One striking example concerns the decision to block the privatization of Pakistan Steel last November. This was a severe embarrassment for Musharraf and was seen as a major victory for the workers. But the real reason for this decision was not the magnanimity of an enlightened judge but the magnificent mass movement of the workers who forced the government to back down.

The mass agitation against the privatization of Pakistan Steel was led by a movement organized by the Pakistan Trade Union Defence Committee (PTUDC), which took the initiative to launch a Labour Congress twelve months ago. The national campaign was a great success and roused a large body of support to back the struggle of the steel workers. This movement in turn found a voice inside the National Assembly, where the Marxist MNA, Manzoor Ahmed, delivered a fiery speech denouncing the government's privatization plans.

This speech exposed the regime's corruption and mishandling of the privatization deal. A steel mill worth 700 billion rupees was to be sold for only 21.6 billion. This was daylight robbery. This gave rise to an enormous hue and cry at all levels. The revelations of Manzoor even shook sections of the state bureaucracy. The speech triggered a movement of demonstrations and attacks in the press that put enormous pressure on the regime.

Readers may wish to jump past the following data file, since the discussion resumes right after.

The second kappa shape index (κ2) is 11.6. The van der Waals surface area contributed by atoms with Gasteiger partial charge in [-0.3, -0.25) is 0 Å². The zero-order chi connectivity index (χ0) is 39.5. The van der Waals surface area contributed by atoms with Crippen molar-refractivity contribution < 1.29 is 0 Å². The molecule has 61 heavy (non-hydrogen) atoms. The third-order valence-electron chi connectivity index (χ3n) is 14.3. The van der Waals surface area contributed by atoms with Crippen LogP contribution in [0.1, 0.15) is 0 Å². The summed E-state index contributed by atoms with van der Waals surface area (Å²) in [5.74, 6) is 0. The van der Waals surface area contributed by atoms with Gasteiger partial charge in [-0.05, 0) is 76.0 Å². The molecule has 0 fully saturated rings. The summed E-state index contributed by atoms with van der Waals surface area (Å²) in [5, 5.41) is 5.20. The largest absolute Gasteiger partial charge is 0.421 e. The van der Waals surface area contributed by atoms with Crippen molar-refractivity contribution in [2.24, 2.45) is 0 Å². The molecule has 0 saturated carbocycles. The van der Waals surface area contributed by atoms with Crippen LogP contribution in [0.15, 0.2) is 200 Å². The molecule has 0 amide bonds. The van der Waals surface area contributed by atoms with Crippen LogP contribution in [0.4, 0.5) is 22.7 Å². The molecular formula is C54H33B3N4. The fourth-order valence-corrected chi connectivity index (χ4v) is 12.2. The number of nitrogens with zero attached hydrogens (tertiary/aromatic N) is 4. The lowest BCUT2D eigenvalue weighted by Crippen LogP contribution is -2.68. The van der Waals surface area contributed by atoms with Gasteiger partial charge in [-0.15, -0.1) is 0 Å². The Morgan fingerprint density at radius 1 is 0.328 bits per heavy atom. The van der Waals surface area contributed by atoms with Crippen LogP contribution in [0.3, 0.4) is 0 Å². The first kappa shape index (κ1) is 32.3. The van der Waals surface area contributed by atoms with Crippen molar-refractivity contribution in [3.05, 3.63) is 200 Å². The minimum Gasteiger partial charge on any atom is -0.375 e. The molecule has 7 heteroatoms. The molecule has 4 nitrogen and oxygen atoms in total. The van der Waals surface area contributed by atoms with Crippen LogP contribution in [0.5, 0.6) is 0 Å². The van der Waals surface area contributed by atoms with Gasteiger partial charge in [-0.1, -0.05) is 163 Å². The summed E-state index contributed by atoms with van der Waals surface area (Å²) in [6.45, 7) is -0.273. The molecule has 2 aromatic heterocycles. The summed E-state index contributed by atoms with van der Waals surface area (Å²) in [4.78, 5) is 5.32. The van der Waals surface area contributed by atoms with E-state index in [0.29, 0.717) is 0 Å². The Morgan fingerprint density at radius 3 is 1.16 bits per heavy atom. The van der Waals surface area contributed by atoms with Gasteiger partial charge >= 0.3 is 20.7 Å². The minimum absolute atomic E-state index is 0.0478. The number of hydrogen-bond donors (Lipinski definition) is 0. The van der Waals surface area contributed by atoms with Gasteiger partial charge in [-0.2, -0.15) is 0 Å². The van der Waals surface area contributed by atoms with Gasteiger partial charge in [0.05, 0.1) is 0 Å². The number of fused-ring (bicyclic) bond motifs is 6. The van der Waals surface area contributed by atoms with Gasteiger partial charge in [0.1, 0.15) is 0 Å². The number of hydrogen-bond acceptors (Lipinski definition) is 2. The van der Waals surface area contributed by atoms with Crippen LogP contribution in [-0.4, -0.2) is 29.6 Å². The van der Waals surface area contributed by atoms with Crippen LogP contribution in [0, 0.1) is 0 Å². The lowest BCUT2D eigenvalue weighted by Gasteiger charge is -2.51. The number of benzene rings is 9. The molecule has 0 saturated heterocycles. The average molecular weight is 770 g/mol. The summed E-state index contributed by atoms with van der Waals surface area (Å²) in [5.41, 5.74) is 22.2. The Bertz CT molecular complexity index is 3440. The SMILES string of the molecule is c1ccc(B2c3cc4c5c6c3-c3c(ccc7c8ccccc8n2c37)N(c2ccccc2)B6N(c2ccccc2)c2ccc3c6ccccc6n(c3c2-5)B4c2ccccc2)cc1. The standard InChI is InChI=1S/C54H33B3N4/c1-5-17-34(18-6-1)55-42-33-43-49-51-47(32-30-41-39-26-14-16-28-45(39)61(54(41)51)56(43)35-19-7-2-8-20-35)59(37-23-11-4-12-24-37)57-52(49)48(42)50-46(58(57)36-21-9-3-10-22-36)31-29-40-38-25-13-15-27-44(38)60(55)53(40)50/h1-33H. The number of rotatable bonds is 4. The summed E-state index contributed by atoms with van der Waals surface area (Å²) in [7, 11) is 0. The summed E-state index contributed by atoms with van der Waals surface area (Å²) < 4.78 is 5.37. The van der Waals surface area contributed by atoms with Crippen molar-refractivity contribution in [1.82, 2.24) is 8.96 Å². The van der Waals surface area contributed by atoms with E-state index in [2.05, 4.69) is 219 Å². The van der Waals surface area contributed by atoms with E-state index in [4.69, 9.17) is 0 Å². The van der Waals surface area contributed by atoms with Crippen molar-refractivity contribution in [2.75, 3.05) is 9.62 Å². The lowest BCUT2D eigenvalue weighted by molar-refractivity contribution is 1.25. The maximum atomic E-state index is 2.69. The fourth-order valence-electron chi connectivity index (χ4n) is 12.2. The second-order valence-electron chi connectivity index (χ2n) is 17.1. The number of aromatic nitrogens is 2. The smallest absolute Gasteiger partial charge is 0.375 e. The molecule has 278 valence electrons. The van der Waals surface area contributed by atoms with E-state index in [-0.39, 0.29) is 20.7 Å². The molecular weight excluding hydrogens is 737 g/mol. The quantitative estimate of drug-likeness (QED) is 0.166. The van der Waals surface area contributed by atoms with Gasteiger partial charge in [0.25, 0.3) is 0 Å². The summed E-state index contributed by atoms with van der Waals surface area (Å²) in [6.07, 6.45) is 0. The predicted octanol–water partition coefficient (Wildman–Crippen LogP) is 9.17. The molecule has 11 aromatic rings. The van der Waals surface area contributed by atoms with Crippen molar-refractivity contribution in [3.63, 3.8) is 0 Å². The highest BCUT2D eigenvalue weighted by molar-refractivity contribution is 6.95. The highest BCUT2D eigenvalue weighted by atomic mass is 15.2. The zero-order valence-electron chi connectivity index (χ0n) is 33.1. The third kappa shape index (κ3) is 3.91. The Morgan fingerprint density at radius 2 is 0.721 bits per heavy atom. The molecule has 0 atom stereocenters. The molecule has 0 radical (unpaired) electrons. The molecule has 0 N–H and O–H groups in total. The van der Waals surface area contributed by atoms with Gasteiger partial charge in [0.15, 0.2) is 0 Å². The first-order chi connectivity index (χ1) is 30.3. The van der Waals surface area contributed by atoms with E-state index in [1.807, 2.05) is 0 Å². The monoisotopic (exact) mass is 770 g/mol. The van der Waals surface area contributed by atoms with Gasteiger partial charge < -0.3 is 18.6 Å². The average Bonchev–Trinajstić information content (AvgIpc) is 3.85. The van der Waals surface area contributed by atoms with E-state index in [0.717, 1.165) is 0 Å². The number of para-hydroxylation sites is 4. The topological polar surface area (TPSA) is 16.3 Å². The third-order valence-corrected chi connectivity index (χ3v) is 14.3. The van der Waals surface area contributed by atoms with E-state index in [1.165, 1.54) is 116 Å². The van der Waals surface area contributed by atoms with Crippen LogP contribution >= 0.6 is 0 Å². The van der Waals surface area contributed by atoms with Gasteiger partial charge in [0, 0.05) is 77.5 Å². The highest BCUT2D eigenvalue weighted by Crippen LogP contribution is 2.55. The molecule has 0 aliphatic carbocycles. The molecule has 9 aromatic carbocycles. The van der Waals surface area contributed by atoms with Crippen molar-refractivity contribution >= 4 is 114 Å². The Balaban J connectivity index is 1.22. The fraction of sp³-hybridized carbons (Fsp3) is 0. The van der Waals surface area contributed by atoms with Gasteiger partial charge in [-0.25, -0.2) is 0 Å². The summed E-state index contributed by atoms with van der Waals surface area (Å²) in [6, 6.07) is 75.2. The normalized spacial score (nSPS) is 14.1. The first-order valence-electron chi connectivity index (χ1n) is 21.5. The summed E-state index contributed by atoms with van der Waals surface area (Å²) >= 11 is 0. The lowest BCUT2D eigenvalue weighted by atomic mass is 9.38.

The decision of Chaudhry to intervene and block the privatization on a legal technicality occurred after all this had already happened. His decision was not cause but effect. By taking such a decision, he effectively defused the movement and saved Musharraf from a difficult situation - at least for the time being. The impression was created that it could all be solved by recourse to the bourgeois courts where the workers had good friends who would do everything for them.

This would be a most dangerous illusion if the workers were ever to believe it! How many times in history has the bourgeois state persuaded the workers to refer their class conflicts to the tender mercies of courts, lawyers, arbitration and royal commissions, in order to dilute the struggle, to take the steam out of the movement, and, when the workers dropped their guard, stabbed them in the back? Our slogan must always be: do not trust the bourgeois state, laws and constitutions! Trust only in your own strength, your own organizations and your own class-consciousness!

The reactionary side of Chaudhry was exposed by his attitude towards the Sindh teachers. When the Sindh government imposed a ban on the teachers' unions and associations, the teachers filed a case against this decision with the Sindh High Court, which ruled that the ban was unconstitutional and illegal and restored the teachers' right to organize. Then the Sindh government appealed to the Supreme Court and Chaudhry ruled that the teachers should not involve themselves in politics. So they were again stripped of the democratic right to organize unions. This was a most eloquent lesson for the working class on the democratic credentials of Mr. Chaudhry.